I'm glad my pension is through GMAC and not GM. You just know that the disintegration of GM and Chrysler will be fodder for the election campaign. I'm sure that candidates from both sides will toy with bailout plans. How many electoral votes are up for grabs in Michigan and the other rust belt states that are home to their plants? Ford is not looking all that blush either.

It's the end of an era. The UAW era. Nice going, chaps.

February 27, 2007 5:39 PM  
Blogger David said...

So now you're suggesting that the Germans, too, are simply idiots who can't see solutions that are obvious to any lay bystander?

February 27, 2007 7:15 PM  
Blogger Harry Eagar said...

Well, yeah, it's hard to excel the Germans in blind enthusiasm, isn't it?

Those plants aren't just in the Rust Belt. A lot of them are in the reddest of the red.

I lived in Iowa when the farm equipment business cratered in the '70s. The UAW was the biggest industrial union in Iowa, and maybe the biggest union period in the state in those days.

The farm equipment implosion was a pure move to offshore. The problem wasn't that the Japanese were making better farm tractors.

February 27, 2007 7:22 PM  
Blogger Susan's Husband said...

So now you're suggesting that the Germans, too, are simply idiots who can't see solutions that are obvious to any lay bystander?

Seems plausible to me. But there are a couple of more likely suggestions.

One is that there aren't any solutions and that is what the lay bystander can see that they can't, because the bystander isn't emotionally and intellectually invested in the current situation.

The other is that Daimler does see a solution — dump the Chrysler dead weight and fix their own boat.

February 27, 2007 7:51 PM  
Blogger Hey Skipper said...

The UAW is a rent seeking cartel with extortionate ambitions, and, apparently, the survival instinct of a splodeydope.

(I love that word, and aim to use it in a complete sentence at least once a day.)

February 27, 2007 8:48 PM  
Blogger Oroborous said...

The solutions are obvious - they're just not simple.

But, like the POTUS, Detroit exec's are being paid the big bucks because they're supposed to be able to cognate and implement complex or simply difficult solutions.

February 28, 2007 5:37 AM  
Blogger David said...

Harry: They are known for their innovative solutions.

O: I have no problem with the idea that at least some solutions to GM's problems are simple but difficult. Unfortunately, "difficult" here seems to include "illegal."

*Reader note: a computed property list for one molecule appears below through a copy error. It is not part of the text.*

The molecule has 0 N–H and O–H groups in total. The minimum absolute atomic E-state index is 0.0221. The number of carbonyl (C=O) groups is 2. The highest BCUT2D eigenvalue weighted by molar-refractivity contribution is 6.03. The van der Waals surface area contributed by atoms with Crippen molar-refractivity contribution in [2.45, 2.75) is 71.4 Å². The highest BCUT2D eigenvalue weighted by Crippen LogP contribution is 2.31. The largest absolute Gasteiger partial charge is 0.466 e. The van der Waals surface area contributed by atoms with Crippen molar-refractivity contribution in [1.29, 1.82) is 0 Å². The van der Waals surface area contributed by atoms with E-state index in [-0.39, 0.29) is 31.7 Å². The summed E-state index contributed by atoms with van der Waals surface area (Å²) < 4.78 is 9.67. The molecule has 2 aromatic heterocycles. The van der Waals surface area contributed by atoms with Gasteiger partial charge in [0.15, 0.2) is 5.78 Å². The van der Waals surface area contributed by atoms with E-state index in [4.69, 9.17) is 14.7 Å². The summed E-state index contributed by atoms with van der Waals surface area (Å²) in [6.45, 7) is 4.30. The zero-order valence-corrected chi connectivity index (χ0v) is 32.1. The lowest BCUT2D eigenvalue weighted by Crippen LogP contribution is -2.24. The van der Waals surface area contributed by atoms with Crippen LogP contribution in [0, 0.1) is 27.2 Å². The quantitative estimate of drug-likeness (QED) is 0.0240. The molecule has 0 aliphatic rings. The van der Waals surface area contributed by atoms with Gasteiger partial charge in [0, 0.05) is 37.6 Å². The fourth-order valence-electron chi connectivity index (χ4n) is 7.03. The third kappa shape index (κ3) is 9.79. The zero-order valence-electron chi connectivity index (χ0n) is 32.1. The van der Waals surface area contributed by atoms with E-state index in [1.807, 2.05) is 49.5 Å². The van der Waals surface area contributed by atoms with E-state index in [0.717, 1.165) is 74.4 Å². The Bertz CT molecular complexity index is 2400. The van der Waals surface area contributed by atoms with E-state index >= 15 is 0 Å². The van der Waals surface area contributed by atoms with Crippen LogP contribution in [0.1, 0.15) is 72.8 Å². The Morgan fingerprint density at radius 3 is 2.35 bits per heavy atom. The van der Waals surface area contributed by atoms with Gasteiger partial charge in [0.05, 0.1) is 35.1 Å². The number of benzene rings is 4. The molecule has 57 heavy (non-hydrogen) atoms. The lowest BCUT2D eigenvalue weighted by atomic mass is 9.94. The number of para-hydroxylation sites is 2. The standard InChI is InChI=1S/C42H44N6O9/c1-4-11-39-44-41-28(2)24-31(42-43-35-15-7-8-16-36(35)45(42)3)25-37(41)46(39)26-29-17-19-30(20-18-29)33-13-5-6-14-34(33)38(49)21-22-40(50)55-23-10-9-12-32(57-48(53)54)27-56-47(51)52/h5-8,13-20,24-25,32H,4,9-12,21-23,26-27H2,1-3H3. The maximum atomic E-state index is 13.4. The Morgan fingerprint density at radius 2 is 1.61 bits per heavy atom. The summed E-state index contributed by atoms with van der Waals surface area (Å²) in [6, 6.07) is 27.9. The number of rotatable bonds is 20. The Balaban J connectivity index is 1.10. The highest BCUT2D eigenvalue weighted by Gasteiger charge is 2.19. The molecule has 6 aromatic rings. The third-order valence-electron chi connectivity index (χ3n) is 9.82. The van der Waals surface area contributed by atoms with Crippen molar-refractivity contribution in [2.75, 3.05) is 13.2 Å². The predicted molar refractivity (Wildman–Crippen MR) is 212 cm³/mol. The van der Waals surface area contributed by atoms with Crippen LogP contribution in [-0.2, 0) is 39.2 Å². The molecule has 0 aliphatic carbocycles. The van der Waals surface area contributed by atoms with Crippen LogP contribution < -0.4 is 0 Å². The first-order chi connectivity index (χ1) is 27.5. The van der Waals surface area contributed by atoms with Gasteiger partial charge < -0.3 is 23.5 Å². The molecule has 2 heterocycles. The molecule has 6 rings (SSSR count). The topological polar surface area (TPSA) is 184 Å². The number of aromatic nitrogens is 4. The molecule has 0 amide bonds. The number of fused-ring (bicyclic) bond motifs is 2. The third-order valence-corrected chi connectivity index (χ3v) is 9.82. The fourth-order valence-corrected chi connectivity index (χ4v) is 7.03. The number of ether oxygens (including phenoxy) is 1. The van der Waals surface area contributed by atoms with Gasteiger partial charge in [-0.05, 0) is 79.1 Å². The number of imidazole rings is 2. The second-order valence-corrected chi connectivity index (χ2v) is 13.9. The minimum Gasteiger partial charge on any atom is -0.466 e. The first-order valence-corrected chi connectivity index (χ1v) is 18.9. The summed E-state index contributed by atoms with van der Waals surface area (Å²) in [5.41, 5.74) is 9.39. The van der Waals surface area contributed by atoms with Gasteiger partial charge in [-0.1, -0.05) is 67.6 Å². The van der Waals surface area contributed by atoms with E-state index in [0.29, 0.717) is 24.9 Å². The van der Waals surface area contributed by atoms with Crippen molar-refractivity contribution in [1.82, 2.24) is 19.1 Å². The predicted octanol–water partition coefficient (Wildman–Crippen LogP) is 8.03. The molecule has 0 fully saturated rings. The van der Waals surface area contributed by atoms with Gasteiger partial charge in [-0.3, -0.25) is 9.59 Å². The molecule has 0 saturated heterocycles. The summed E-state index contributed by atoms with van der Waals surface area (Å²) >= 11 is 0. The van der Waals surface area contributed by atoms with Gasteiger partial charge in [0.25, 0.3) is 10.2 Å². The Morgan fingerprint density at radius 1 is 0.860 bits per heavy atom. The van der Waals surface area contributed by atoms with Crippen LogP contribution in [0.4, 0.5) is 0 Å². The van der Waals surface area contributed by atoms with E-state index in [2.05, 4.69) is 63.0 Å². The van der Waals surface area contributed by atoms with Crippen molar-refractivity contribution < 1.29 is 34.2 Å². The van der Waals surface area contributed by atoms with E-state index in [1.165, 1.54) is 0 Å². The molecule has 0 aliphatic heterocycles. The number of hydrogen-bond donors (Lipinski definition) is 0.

February 28, 2007 8:22 AM  
Blogger Harry Eagar said...

You mean like how they drove many of their best scientists out of the country in order to rectify their society?

In more recent history, I'm trying to think of a German innovation, but help me out. I'm comin' up blank.

February 28, 2007 9:19 AM  
Blogger joe shropshire said...

How could anyone have forgotten this breakthrough?

February 28, 2007 1:36 PM  
Blogger joe shropshire said...

More seriously, the farm equipment/heavy equipment companies may have picked the right decade to (almost) go under and to start breaking the UAW in the process. I'm thinking of Caterpillar in particular. Ingersoll-Rand also seems to be doing well, Navstar (formerly International Harvester) not so much although I am starting to see their long-haul tractors back on the road.

February 28, 2007 2:07 PM  
Blogger David said...

Well, they make better cars than we do and Germany and Italy are the world leaders in machine tools.

February 28, 2007 3:24 PM  
Blogger Harry Eagar said...

Everybody makes better cars than we do. That's the point.

I happened to be reading Medawar's essays last night, and he said, around 1982, that the Max Planck Gesellschaft and the Brits probably got the best bang for the buck in medical research. He was a smart guy, but I'm not coming up with any notable German medical breakthroughs in the last couple decades.

Is that true about Italian machine tools? I never heard of an Italian machine tool.

February 28, 2007 10:15 PM  
Blogger David said...

It's true. These people, for example, make a really cool manufacturing cell that will start with rolled steel or select the appropriate blank and then punch it, shear it and bend it without human intervention.

March 01, 2007 5:18 AM